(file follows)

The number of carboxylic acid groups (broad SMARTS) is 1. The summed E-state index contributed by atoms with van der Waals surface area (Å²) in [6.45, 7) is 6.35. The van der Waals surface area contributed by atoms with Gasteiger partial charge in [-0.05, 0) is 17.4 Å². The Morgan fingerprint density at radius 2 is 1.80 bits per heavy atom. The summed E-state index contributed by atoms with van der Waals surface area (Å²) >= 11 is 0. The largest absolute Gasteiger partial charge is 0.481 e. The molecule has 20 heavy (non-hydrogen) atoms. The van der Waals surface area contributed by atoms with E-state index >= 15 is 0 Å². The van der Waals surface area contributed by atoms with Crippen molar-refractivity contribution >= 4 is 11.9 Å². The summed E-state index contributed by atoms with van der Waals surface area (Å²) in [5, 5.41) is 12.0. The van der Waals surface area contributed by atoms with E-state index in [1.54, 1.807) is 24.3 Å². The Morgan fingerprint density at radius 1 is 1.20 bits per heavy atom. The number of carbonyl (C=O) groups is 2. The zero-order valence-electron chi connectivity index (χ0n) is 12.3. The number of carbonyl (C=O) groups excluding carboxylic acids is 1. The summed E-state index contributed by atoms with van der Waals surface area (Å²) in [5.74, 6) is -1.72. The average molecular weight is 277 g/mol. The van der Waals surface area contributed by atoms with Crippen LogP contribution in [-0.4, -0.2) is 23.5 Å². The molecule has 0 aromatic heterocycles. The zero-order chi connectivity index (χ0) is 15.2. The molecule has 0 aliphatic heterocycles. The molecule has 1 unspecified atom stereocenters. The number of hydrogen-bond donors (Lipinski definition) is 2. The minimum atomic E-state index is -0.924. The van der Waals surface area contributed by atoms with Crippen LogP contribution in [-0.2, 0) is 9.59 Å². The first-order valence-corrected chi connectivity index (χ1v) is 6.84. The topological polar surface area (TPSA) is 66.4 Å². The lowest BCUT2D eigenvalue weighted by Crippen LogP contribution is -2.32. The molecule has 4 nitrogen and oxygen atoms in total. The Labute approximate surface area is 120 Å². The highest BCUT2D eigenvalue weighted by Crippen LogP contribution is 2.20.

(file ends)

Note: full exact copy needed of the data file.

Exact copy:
The number of carboxylic acid groups (broad SMARTS) is 1. The summed E-state index contributed by atoms with van der Waals surface area (Å²) in [6.45, 7) is 6.35. The van der Waals surface area contributed by atoms with Gasteiger partial charge in [-0.05, 0) is 17.4 Å². The Morgan fingerprint density at radius 2 is 1.80 bits per heavy atom. The summed E-state index contributed by atoms with van der Waals surface area (Å²) >= 11 is 0. The largest absolute Gasteiger partial charge is 0.481 e. The molecule has 20 heavy (non-hydrogen) atoms. The van der Waals surface area contributed by atoms with E-state index >= 15 is 0 Å². The van der Waals surface area contributed by atoms with Crippen molar-refractivity contribution >= 4 is 11.9 Å². The summed E-state index contributed by atoms with van der Waals surface area (Å²) in [5, 5.41) is 12.0. The van der Waals surface area contributed by atoms with E-state index in [1.54, 1.807) is 24.3 Å². The Morgan fingerprint density at radius 1 is 1.20 bits per heavy atom. The number of carbonyl (C=O) groups is 2. The zero-order valence-electron chi connectivity index (χ0n) is 12.3. The number of carbonyl (C=O) groups excluding carboxylic acids is 1. The summed E-state index contributed by atoms with van der Waals surface area (Å²) in [5.74, 6) is -1.72. The average molecular weight is 277 g/mol. The van der Waals surface area contributed by atoms with Crippen LogP contribution in [-0.4, -0.2) is 23.5 Å². The molecule has 0 aromatic heterocycles. The zero-order chi connectivity index (χ0) is 15.2. The molecule has 0 aliphatic heterocycles. The molecule has 1 unspecified atom stereocenters. The number of hydrogen-bond donors (Lipinski definition) is 2. The minimum atomic E-state index is -0.924. The van der Waals surface area contributed by atoms with Crippen LogP contribution in [-0.2, 0) is 9.59 Å². The first-order valence-corrected chi connectivity index (χ1v) is 6.84. The topological polar surface area (TPSA) is 66.4 Å². The lowest BCUT2D eigenvalue weighted by Crippen LogP contribution is -2.32. The molecule has 4 nitrogen and oxygen atoms in total. The Labute approximate surface area is 120 Å². The highest BCUT2D eigenvalue weighted by Crippen LogP contribution is 2.20.